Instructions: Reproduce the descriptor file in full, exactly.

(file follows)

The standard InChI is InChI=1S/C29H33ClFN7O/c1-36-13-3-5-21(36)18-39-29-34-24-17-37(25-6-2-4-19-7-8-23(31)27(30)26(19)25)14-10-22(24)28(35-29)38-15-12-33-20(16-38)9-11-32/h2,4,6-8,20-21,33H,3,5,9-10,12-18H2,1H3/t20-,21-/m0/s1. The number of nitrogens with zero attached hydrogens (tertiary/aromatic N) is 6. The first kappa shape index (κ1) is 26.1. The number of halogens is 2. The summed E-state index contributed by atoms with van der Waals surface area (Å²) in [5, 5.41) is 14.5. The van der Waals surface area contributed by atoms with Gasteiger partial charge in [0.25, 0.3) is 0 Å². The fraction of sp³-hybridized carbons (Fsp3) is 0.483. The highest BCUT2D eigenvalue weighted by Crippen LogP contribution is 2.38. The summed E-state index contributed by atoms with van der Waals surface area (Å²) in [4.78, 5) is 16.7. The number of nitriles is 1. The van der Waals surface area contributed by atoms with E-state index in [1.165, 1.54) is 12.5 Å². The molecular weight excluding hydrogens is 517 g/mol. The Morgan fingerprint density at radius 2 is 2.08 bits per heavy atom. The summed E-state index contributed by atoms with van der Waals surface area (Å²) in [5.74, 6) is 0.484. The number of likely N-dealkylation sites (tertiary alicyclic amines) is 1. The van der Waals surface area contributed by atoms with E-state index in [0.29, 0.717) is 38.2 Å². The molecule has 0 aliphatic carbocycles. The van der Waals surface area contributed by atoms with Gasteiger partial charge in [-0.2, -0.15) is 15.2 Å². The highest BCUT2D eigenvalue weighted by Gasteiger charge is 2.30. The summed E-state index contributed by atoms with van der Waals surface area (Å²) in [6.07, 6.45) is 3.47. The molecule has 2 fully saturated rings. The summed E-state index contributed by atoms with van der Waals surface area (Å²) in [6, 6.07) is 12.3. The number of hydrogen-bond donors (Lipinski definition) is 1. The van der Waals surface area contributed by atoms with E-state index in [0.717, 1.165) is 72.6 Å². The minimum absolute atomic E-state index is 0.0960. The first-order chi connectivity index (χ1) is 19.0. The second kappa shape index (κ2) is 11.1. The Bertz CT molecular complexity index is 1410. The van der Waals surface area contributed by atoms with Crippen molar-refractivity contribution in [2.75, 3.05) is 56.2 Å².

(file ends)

The standard InChI is InChI=1S/C29H33ClFN7O/c1-36-13-3-5-21(36)18-39-29-34-24-17-37(25-6-2-4-19-7-8-23(31)27(30)26(19)25)14-10-22(24)28(35-29)38-15-12-33-20(16-38)9-11-32/h2,4,6-8,20-21,33H,3,5,9-10,12-18H2,1H3/t20-,21-/m0/s1. The number of nitrogens with zero attached hydrogens (tertiary/aromatic N) is 6. The first kappa shape index (κ1) is 26.1. The number of halogens is 2. The summed E-state index contributed by atoms with van der Waals surface area (Å²) in [5, 5.41) is 14.5. The van der Waals surface area contributed by atoms with Gasteiger partial charge in [0.25, 0.3) is 0 Å². The fraction of sp³-hybridized carbons (Fsp3) is 0.483. The highest BCUT2D eigenvalue weighted by Crippen LogP contribution is 2.38. The summed E-state index contributed by atoms with van der Waals surface area (Å²) in [4.78, 5) is 16.7. The number of nitriles is 1. The van der Waals surface area contributed by atoms with E-state index in [1.165, 1.54) is 12.5 Å². The molecular weight excluding hydrogens is 517 g/mol. The Morgan fingerprint density at radius 2 is 2.08 bits per heavy atom. The summed E-state index contributed by atoms with van der Waals surface area (Å²) in [5.74, 6) is 0.484. The number of likely N-dealkylation sites (tertiary alicyclic amines) is 1. The van der Waals surface area contributed by atoms with E-state index in [0.29, 0.717) is 38.2 Å². The molecule has 0 aliphatic carbocycles. The van der Waals surface area contributed by atoms with Gasteiger partial charge in [-0.2, -0.15) is 15.2 Å². The highest BCUT2D eigenvalue weighted by Gasteiger charge is 2.30. The summed E-state index contributed by atoms with van der Waals surface area (Å²) in [6.07, 6.45) is 3.47. The molecule has 2 fully saturated rings. The summed E-state index contributed by atoms with van der Waals surface area (Å²) in [6, 6.07) is 12.3. The number of hydrogen-bond donors (Lipinski definition) is 1. The van der Waals surface area contributed by atoms with E-state index in [0.717, 1.165) is 72.6 Å². The minimum absolute atomic E-state index is 0.0960. The first-order chi connectivity index (χ1) is 19.0. The second kappa shape index (κ2) is 11.1. The Bertz CT molecular complexity index is 1410. The van der Waals surface area contributed by atoms with Crippen molar-refractivity contribution in [2.75, 3.05) is 56.2 Å².